Assessing Chicago's Future For Electric Vehicles and Charging Stations

Five MEM students help the city of Chicago plan for the anticipated boom in the number of electric vehicles on its roads.

Electric vehicle

Just as a traditional vehicle without gas is nothing more than a really heavy paperweight, an electric vehicle (EV) without a charge does nothing to address its driver’s concerns over high fuel prices or climate change.

A group of students in Northwestern's Master of Engineering Management (MEM) program is helping ensure Chicago’s EV drivers won’t have that problem. 

The five students recently volunteered to assist on a project under the mentorship of the director of policy for the Chicago Department of Transportation. The students evaluated the city’s readiness to do its part to help Illinois with the goal of accommodating a million EVs on its roads by 2030. 

“This project excited us because it will directly impact the future of Chicago,” said Raj Shekhar Madhurakavi, who worked with the city along with fellow students Chaitanya Davani, Krupal Jawanjal, Yash Wardhan and Koti Reddy. 

“Our contribution will have a real impact on the world,” Wardhan said.

The students were tasked with evaluating the current number of EVs currently traveling in the city, as well as the charging stations available to keep them moving. They then worked on forecasting what infrastructure would be needed by 2030, based on the anticipated boom in the industry, and then delivered their final recommendations to the Department of Transportation. 

“The recommendations proposed were on how much EV public charging infrastructure should be available in the year 2030 and what revenue models should be considered,” Jawanjal said. “It also included what design guidelines the City of Chicago should consider while planning the EV framework for the goal undertaken by the state of Illinois.”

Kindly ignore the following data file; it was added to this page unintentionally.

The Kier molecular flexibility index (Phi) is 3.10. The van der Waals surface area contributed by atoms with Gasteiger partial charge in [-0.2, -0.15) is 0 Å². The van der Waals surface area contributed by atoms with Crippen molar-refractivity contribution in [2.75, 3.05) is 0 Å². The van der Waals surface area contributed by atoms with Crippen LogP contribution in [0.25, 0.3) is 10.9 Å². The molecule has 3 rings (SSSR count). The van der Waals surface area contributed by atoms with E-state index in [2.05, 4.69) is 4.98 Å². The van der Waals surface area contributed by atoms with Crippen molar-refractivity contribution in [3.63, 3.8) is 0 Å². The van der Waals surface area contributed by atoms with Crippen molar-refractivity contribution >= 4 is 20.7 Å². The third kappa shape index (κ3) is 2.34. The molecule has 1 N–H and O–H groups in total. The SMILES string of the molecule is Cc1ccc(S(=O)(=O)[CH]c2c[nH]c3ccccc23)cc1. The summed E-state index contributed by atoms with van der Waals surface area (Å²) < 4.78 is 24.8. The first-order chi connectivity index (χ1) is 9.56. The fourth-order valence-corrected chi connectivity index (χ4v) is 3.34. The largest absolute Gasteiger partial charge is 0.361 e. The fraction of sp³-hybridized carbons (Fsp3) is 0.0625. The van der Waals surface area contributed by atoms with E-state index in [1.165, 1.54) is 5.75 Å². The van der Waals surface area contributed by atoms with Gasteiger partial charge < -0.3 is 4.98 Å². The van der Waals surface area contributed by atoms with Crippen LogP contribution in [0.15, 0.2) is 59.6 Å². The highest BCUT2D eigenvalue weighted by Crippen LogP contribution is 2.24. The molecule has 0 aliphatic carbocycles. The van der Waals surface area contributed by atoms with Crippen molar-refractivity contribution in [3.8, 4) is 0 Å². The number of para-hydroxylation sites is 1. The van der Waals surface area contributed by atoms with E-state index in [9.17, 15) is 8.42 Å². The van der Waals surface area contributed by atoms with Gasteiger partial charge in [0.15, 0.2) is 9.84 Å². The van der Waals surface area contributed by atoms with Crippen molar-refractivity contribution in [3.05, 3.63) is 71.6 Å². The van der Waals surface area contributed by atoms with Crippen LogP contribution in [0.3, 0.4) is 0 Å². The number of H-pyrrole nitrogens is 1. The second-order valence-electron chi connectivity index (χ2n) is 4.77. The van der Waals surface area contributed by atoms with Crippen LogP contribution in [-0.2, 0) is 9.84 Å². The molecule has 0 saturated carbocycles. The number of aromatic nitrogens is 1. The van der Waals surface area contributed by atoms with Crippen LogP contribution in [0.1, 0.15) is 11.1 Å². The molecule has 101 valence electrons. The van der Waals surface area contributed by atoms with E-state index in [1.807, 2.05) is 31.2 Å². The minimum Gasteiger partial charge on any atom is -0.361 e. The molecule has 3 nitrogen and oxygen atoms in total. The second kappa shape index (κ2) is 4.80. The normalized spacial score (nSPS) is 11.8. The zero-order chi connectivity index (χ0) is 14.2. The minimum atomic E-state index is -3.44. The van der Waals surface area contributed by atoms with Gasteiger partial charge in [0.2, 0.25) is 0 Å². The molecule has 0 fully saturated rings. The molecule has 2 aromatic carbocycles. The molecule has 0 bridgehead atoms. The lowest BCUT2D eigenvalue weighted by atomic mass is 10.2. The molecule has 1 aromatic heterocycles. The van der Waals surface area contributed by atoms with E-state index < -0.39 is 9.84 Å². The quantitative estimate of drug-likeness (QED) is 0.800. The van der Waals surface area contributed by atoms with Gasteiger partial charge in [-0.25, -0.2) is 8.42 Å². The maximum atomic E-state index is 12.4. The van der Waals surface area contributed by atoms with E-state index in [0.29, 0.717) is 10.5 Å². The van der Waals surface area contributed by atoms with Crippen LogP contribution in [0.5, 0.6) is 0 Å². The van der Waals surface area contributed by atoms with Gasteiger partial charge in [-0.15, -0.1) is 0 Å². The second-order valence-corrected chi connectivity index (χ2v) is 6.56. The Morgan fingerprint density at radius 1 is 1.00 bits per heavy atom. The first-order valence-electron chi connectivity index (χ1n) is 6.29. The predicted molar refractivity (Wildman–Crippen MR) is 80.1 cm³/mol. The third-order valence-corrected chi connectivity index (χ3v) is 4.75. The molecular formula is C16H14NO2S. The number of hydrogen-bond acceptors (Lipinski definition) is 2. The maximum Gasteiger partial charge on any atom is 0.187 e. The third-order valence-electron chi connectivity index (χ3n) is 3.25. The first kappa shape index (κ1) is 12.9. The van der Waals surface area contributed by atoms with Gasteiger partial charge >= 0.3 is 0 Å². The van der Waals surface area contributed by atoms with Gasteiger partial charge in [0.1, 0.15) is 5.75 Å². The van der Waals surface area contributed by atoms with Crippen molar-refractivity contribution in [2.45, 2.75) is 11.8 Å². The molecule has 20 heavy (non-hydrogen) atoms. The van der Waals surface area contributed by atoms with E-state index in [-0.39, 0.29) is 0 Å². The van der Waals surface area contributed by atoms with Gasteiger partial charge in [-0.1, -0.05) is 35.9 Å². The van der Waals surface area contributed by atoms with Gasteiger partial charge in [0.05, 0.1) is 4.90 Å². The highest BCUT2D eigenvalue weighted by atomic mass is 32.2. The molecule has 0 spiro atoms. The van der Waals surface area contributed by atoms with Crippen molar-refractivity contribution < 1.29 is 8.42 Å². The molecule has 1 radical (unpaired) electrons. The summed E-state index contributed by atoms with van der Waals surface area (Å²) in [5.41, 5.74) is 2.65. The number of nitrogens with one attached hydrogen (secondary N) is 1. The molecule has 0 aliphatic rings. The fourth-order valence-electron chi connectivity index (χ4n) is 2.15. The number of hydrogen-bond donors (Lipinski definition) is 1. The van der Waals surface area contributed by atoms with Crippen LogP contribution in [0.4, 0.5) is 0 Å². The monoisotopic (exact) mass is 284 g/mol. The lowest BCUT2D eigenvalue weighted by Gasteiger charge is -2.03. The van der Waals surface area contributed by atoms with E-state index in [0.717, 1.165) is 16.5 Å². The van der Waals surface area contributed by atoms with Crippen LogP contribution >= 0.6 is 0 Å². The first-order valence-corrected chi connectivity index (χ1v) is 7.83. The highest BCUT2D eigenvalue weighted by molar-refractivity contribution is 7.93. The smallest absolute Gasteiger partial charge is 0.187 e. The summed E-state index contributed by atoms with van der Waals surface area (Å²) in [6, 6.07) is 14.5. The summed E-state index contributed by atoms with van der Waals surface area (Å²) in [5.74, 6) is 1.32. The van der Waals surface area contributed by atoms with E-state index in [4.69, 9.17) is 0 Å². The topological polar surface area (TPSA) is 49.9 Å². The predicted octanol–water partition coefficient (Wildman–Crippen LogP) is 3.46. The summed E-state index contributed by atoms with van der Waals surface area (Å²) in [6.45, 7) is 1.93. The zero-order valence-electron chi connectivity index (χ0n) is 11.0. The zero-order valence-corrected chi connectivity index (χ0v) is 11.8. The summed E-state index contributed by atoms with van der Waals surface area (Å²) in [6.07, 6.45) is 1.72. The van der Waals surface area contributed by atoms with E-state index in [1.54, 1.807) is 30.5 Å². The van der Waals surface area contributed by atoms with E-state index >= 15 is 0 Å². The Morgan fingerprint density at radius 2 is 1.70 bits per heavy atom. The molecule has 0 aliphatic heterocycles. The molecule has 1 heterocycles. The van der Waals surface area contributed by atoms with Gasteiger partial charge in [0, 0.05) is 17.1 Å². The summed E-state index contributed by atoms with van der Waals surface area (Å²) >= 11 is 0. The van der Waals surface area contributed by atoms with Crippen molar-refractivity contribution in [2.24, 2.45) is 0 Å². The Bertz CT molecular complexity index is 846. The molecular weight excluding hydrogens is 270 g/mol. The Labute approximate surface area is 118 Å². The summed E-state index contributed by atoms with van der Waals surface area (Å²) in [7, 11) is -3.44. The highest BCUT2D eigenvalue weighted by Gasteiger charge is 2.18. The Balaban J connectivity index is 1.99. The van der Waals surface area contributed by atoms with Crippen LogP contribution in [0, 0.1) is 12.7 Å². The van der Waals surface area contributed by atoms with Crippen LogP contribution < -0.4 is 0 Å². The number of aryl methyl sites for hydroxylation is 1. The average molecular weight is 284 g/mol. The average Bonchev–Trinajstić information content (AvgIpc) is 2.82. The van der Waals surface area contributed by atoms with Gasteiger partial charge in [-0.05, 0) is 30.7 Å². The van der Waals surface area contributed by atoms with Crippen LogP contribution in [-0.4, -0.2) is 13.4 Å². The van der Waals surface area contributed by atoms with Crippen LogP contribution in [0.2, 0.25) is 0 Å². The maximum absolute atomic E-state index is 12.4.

That goal is an important part of the United States’ effort to curb climate change. The students' research found that the transportation sector is the second-leading source of greenhouse gas emissions in Chicago and, according to their final report, “a major contributor to the poor air quality in the city.” 

To help push back the negatives, the city has a goal of transitioning all public transportation to electric vehicles by 2040. 

Yet, the students cautioned, this doesn’t mean the city should create charging stations without a smart plan. 

“It’s all about the design,” the report stated. “Bad charging stations might stifle rather than encourage EV adoption.” 

The students recommended visible, accessible, and comfortable charging stations that are attractive to sit in and that won’t easily be blocked by other vehicles. 

Recent experiences helped the students arrive at their conclusions. Shekhar, who served as team lead, came into the project with more than a decade of experience in the EV industry, but all four had something else going for them – their MEM education. 

“The data analysis was done using different tools and techniques we learned during MEM,” Jawanjal said. “The skills learned – such as planning, leadership, strategic management, and communications –  are all very important aspects while pursuing our jobs going forward.” 

With the EV project now in the students’ rearview mirror, they reflected on what it meant to them personally. 

“It was a great responsibility,” Shekhar said. “I feel happy to be a part of this project, contributing my part in a meaningful manner, impacting society positively.”

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